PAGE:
In order to reassess your rates, you must calculate what your current business overhead costs are. Ask yourself have certain costs, such as insurance, increased? Have certain costs, such as staff costs, reduced? Once you get a clear picture of what your current overheads are, you’re one step closer to becoming more competitive. You may find that your overheads have actually increased in the last 18 months but you have failed to take this into consideration when tendering for work. You might have been wondering where all your profits have disappeared from the job that you thought was a lucrative one.

There has been a high level of frustration within the industry over the last number of years with low pricing, especially on some of the larger contracts that were up for tender by local authorities around the country. But the truth of the matter is that these contracts were won by companies who know exactly what their overheads are, have found methods to reduce those overheads and understand how to charge for them. The companies that won the contracts are still in business so all we can do is presume that they are turning over some level of profit. And something else you should keep in mind: a company’s overheads will change over time and no two companies have the same overheads. That is why it is important for landscapers to review their costs on a constant basis.


A critical mistake many contractors make is to include the cost of machinery when calculating their overhead costs. While this is a convenient way to manage equipment costs, it is not accurate and will result in uncompetitive overhead rates.

For instance, you own a mini digger and a ride-on lawnmower and you include the costs for this equipment in your overhead cost, and then mark-up labour and materials in order to recover that overhead, you’ll be charging customers for the mini-excavator and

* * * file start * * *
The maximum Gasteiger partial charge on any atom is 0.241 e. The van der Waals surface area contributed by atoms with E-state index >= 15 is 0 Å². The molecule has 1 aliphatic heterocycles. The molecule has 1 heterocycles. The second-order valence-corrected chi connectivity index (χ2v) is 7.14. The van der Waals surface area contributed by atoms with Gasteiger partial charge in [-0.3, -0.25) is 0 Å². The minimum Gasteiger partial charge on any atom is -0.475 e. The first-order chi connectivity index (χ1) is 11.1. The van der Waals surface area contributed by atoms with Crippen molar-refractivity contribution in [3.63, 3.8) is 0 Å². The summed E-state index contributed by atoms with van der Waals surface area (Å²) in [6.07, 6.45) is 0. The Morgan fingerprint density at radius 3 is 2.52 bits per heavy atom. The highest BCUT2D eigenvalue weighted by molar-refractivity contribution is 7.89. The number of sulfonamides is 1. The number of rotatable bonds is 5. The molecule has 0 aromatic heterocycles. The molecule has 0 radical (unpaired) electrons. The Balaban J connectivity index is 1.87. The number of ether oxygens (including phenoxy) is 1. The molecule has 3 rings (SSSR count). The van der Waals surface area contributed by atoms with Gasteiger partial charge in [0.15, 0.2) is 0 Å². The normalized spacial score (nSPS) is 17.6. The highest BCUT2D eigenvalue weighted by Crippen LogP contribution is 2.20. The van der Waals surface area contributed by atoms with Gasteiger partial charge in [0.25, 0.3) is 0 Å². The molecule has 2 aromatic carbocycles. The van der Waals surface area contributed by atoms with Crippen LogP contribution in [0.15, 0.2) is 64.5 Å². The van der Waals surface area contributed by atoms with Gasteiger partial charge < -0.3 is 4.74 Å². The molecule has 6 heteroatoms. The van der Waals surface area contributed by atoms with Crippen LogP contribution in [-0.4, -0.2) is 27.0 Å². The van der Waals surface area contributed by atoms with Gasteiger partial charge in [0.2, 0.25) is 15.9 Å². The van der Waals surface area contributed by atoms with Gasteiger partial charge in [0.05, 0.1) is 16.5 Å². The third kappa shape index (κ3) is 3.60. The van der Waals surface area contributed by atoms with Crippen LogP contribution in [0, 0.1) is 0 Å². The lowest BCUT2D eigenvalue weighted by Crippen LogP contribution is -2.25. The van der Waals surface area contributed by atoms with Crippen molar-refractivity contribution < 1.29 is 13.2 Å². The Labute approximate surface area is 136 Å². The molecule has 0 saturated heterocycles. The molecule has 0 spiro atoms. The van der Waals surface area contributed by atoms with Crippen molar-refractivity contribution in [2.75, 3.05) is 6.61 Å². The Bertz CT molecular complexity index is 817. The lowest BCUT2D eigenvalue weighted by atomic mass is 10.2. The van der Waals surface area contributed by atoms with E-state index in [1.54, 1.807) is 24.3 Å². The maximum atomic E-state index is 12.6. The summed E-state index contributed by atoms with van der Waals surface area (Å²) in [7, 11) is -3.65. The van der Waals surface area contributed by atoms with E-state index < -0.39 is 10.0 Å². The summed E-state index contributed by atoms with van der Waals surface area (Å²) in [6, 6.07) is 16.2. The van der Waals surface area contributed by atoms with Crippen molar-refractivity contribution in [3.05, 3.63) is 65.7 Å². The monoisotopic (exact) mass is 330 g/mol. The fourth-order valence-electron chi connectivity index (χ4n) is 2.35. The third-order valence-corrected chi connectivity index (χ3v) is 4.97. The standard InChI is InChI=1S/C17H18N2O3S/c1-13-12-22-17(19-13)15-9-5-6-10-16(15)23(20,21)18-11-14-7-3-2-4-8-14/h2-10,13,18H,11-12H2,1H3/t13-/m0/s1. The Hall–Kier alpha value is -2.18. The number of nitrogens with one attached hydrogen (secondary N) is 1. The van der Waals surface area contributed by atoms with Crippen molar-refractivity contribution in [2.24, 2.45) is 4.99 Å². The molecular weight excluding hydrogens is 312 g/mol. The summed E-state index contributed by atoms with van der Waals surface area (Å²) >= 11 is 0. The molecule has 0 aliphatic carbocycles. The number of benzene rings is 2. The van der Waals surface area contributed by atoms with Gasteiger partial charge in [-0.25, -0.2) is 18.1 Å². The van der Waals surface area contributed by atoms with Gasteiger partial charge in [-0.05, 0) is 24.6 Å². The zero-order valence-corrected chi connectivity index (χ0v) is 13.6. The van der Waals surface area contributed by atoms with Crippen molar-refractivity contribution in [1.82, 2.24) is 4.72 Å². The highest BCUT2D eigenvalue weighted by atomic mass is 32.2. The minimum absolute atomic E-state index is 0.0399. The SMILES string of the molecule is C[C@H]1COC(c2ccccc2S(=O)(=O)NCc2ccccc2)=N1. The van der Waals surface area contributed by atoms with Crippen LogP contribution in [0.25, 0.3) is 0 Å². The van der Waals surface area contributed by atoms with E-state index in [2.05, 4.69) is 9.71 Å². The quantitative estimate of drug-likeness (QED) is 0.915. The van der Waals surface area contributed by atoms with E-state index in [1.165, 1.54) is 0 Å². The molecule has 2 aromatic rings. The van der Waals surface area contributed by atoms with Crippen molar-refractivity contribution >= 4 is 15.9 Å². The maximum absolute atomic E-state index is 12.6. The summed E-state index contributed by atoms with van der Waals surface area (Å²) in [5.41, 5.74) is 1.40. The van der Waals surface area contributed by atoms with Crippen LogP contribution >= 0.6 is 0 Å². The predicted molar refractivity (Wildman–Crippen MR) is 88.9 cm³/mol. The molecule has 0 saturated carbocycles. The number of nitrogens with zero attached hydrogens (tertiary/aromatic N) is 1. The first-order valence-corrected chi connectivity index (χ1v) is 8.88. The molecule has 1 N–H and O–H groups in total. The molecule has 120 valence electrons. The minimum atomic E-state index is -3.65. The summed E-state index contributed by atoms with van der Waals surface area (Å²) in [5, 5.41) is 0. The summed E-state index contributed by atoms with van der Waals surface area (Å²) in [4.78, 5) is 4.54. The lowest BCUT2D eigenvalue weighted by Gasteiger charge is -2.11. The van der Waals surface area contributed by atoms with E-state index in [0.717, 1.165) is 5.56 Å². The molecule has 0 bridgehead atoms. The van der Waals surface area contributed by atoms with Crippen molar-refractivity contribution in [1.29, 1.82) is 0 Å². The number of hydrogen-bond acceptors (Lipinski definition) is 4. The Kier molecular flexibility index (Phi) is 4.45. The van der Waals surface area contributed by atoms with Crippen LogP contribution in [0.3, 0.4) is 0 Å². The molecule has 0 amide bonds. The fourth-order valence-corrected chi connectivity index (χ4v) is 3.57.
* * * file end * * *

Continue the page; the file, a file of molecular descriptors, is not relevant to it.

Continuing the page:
the mower when you aren’t using them. Equipment is directly related to performing work, and thus must be treated as a direct cost. You must charge for the use of your equipment on an hourly basis, just as you do with the cost of your stay.


There are many ways of recovering your overhead costs and everybody has a different opinion on how to do that. One popular method is to estimate how many hours you and your stay will invoice in a year, and divide your total overhead for the year by that number. For example, if you have €20,000 in outgoings and plan to invoice for 3,500 hours, you would add €5.71 to your currently hourly labour rate.

There are two disadvantages to this labour-only approach. Firstly, you may lose a lot of labour-intensive jobs, and secondly, you may be considerably less profitable on equipment-intensive and/or materials-intensive jobs. Why? Because you are forcing labour to recover all of your overheads. So, you charge too much on labour-intensive jobs, and don’t charge enough on equipment and/or materials-intensive jobs. On the other hand, when you use an overhead recovery system that taps into all direct costs i.e. labour, materials, equipment and subcontractors, you are able to more precisely price each job. My advice is to mark-up each of these four areas of direct costs—in a manner of which the majority of the risk is placed on labour; not 100% of the risk, but the majority of it.